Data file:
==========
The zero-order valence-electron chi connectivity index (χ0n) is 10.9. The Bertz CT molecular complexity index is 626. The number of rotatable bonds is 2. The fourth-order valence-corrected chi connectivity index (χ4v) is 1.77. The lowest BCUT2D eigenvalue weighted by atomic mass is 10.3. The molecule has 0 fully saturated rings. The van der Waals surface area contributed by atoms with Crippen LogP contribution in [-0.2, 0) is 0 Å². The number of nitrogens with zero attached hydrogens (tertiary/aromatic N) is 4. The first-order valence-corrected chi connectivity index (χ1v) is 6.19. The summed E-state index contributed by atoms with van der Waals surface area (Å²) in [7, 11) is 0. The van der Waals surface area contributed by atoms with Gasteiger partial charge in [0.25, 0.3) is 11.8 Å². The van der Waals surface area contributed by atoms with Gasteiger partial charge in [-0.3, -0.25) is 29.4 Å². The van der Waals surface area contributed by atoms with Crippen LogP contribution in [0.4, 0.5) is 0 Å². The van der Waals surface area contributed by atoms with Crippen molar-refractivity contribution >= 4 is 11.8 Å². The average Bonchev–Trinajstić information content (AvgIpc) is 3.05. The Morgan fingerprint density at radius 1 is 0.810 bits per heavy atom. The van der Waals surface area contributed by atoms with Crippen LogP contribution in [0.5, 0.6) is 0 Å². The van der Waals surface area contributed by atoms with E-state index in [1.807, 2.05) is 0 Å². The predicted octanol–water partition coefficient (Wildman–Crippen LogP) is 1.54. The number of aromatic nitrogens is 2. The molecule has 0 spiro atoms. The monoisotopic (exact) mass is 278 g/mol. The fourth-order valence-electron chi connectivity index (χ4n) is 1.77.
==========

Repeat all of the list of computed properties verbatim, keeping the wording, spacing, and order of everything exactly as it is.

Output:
The zero-order valence-electron chi connectivity index (χ0n) is 10.9. The Bertz CT molecular complexity index is 626. The number of rotatable bonds is 2. The fourth-order valence-corrected chi connectivity index (χ4v) is 1.77. The lowest BCUT2D eigenvalue weighted by atomic mass is 10.3. The molecule has 0 fully saturated rings. The van der Waals surface area contributed by atoms with Crippen LogP contribution in [-0.2, 0) is 0 Å². The number of nitrogens with zero attached hydrogens (tertiary/aromatic N) is 4. The first-order valence-corrected chi connectivity index (χ1v) is 6.19. The summed E-state index contributed by atoms with van der Waals surface area (Å²) in [7, 11) is 0. The van der Waals surface area contributed by atoms with Gasteiger partial charge in [0.25, 0.3) is 11.8 Å². The van der Waals surface area contributed by atoms with Gasteiger partial charge in [-0.3, -0.25) is 29.4 Å². The van der Waals surface area contributed by atoms with Crippen LogP contribution in [0.4, 0.5) is 0 Å². The van der Waals surface area contributed by atoms with Crippen molar-refractivity contribution >= 4 is 11.8 Å². The average Bonchev–Trinajstić information content (AvgIpc) is 3.05. The Morgan fingerprint density at radius 1 is 0.810 bits per heavy atom. The van der Waals surface area contributed by atoms with Crippen LogP contribution in [0.5, 0.6) is 0 Å². The van der Waals surface area contributed by atoms with E-state index in [1.807, 2.05) is 0 Å². The predicted octanol–water partition coefficient (Wildman–Crippen LogP) is 1.54. The number of aromatic nitrogens is 2. The molecule has 0 spiro atoms. The monoisotopic (exact) mass is 278 g/mol. The fourth-order valence-electron chi connectivity index (χ4n) is 1.77.